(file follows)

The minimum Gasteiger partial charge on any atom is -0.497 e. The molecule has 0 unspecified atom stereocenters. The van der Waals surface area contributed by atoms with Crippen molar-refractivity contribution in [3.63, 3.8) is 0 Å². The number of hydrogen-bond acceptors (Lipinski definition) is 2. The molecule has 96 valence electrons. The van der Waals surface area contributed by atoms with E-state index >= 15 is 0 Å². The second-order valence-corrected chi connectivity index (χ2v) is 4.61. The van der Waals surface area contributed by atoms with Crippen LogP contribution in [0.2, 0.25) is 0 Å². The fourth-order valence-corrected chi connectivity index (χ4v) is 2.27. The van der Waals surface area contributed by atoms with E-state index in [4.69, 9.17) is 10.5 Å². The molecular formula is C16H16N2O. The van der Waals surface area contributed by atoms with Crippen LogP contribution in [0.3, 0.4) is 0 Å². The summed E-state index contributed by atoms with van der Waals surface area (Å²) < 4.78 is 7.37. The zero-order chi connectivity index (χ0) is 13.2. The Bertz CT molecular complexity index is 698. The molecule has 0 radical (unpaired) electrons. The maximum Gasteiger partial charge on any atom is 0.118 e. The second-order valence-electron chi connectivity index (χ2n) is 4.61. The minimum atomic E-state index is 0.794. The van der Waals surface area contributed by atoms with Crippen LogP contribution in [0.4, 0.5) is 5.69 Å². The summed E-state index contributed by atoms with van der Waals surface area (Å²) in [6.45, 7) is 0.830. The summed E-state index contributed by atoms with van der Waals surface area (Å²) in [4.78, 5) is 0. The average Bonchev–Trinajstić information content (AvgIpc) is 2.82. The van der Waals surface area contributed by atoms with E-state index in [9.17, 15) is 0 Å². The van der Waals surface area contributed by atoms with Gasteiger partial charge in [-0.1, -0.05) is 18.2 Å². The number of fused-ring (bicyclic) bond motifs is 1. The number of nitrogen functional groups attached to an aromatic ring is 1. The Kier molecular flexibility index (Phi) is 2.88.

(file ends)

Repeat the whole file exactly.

The minimum Gasteiger partial charge on any atom is -0.497 e. The molecule has 0 unspecified atom stereocenters. The van der Waals surface area contributed by atoms with Crippen molar-refractivity contribution in [3.63, 3.8) is 0 Å². The number of hydrogen-bond acceptors (Lipinski definition) is 2. The molecule has 96 valence electrons. The van der Waals surface area contributed by atoms with E-state index >= 15 is 0 Å². The second-order valence-corrected chi connectivity index (χ2v) is 4.61. The van der Waals surface area contributed by atoms with Crippen LogP contribution in [0.2, 0.25) is 0 Å². The fourth-order valence-corrected chi connectivity index (χ4v) is 2.27. The van der Waals surface area contributed by atoms with E-state index in [4.69, 9.17) is 10.5 Å². The molecular formula is C16H16N2O. The van der Waals surface area contributed by atoms with Crippen LogP contribution in [0.3, 0.4) is 0 Å². The summed E-state index contributed by atoms with van der Waals surface area (Å²) < 4.78 is 7.37. The zero-order chi connectivity index (χ0) is 13.2. The Bertz CT molecular complexity index is 698. The molecule has 0 radical (unpaired) electrons. The maximum Gasteiger partial charge on any atom is 0.118 e. The second-order valence-electron chi connectivity index (χ2n) is 4.61. The minimum atomic E-state index is 0.794. The van der Waals surface area contributed by atoms with Crippen LogP contribution in [0.4, 0.5) is 5.69 Å². The summed E-state index contributed by atoms with van der Waals surface area (Å²) in [6.45, 7) is 0.830. The summed E-state index contributed by atoms with van der Waals surface area (Å²) in [4.78, 5) is 0. The average Bonchev–Trinajstić information content (AvgIpc) is 2.82. The van der Waals surface area contributed by atoms with E-state index in [9.17, 15) is 0 Å². The van der Waals surface area contributed by atoms with Gasteiger partial charge in [-0.1, -0.05) is 18.2 Å². The number of fused-ring (bicyclic) bond motifs is 1. The number of nitrogen functional groups attached to an aromatic ring is 1. The Kier molecular flexibility index (Phi) is 2.88.